Wednesday, September 10, 2014

The jury's finally out on US Weekly's Black Widow 'Fingergate' scandal

A couple of years ago US Weekly printed this article featuring Black Widow and her 'obscene' gesture (hey, let's be honest, most of us see or do worse on a daily basis). This week, a decision was finally handed down in the case brought to the courts by various complainants to the print media's regulatory body.

After more than two years of bureaucracy and hand waving, the magazine walked away without a scratch. Who knows how much it cost to make this decision, but it appears to have been mostly made on the basis that the finger should no longer be considered obscene due to the lack of repercussions for civilians, should they use it in public.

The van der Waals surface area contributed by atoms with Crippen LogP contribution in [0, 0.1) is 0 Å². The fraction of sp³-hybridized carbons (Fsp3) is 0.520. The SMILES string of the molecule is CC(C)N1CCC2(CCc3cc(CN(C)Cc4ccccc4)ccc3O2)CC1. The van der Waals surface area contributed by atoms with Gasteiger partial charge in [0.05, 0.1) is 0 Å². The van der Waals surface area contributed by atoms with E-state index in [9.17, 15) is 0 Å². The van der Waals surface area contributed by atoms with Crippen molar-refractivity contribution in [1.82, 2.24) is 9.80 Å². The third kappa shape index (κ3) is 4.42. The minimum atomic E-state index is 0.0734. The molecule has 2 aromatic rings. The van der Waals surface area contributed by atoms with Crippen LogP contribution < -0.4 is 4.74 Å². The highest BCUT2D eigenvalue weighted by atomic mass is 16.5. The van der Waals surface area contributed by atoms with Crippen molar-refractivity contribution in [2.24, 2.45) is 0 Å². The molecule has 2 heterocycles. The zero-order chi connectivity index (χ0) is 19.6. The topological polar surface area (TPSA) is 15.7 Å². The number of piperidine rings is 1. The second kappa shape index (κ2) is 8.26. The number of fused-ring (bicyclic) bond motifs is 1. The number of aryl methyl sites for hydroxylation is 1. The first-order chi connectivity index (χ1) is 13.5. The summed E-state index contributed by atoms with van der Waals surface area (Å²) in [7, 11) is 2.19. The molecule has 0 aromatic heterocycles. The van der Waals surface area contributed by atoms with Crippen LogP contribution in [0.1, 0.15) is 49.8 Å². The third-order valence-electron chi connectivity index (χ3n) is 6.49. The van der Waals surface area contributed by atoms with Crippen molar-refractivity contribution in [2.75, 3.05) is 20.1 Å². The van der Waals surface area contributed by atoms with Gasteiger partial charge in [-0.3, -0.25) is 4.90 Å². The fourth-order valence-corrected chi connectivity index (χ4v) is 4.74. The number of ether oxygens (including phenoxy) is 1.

What does this mean for celebrities who use it as a way to ensure paparazzo images cannot be sold for profit? This article is a prime example of conjecture and hyperbole being used to sell magazines, particularly considering almost all of the information on the page has (unsurprisingly) proven to be almost entirely untrue.

How do you feel about the use of perceived obscenity in the media? Should we aim to keep our magazines largely innocent, or is the acceptance of over the top attention grabbing headlines more of an issue?


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